Cross your fingers
- 21 July, 2002 22:00
I asked readers to tell me their experiences, and I heard an earful.
"My most recent experience with Palm resulted in me purchasing a third-party USB kit from Keyspan," says Chris Johnston, a reader who's a Microsoft certified systems engineer.
"It seems to make no difference which model of Palm we're dealing with -- the older Palm III, V, and VII series or the newer M series. All seem to fail trying to sync via USB. On the bright side, the Keyspan adapters seem to have fixed the problem," Johnston notes.
Randy Brous found a different solution for the Windows 2000 machines at his company.
"The available serial port was in use for a phone-dialling application our sales folks use," he writes. "So we purchased the USB-to-serial connectors that Palm sells, and I have yet to get them to work.
"Now our sales guys just have to choose between a Palm or a phone dialer because the Palms work fine on a serial port," Brous says. "An interesting side note is that a couple of our guys use Handspring Visors, and they come with USB cradles and work perfectly. For your users who just can't do it, tell 'em to switch to a Handspring."
Unfortunately, you may have to cross your fingers to make your Handspring work, too.
"I'm a Handspring Visor guy myself and had a few problems with HotSync when I upgraded to XP," reader Scott Greed says. "The Handspring website has a set of easy-to-follow instructions to work around the problem. It took a little work -- under 15 minutes -- and I was back in business."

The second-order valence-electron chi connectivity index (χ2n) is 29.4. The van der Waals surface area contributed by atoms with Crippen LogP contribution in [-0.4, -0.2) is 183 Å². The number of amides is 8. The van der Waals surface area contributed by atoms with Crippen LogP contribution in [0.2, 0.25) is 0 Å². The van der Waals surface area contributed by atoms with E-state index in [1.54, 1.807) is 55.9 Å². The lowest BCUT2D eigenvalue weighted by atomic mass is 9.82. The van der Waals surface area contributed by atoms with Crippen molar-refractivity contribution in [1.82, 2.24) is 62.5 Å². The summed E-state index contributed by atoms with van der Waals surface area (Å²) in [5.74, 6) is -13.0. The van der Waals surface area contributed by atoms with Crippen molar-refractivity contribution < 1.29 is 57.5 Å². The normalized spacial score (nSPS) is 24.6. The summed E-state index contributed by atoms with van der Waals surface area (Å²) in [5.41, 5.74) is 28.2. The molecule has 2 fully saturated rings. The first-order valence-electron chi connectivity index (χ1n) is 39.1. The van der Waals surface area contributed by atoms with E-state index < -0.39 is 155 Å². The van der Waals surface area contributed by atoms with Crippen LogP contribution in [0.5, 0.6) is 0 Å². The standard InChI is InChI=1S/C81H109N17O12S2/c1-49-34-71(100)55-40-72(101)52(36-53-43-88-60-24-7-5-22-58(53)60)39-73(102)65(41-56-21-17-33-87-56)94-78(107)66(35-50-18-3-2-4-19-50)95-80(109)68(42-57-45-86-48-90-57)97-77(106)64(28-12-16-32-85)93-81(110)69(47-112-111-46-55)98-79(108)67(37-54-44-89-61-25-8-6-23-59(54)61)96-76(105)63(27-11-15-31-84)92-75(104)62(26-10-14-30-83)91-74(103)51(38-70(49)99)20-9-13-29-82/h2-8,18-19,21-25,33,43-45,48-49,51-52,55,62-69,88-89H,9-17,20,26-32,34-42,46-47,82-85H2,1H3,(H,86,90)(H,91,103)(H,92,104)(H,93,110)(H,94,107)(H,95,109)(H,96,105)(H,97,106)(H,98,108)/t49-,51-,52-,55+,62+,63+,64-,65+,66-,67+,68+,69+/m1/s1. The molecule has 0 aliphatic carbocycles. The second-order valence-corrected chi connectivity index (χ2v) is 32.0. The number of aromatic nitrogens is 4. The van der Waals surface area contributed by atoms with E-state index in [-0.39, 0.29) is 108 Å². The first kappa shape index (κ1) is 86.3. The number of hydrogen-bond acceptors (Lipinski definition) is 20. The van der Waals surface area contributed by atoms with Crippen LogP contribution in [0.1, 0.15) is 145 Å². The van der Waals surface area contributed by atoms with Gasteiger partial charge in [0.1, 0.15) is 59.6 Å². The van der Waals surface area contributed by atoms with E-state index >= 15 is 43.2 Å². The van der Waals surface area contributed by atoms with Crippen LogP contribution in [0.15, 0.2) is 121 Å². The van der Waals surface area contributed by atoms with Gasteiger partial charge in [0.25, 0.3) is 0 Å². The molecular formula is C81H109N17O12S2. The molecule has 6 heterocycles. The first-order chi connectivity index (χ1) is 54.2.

Several readers report that switching to XP can break Windows-based Pocket PCs, too.
"I have an iPAQ 3760 that loses its connection with Active Sync if I forget to remove it from the cradle before closing Microsoft Outlook," Nick Ertz writes. "To recover, I have to delete the USB port and let the system rediscover it the next time I put the iPaq back in the cradle."
In defence of Palm, reader Kent Maurer says the new Pocket PC 2002 won't sync with his GroupWise software. "We won't be wasting any more money on Microsoft's new toys," he writes. "Our primary PDA has been the Palm for many years, and we cannot afford the risk of trying to support any more of these Pocket PC devices."
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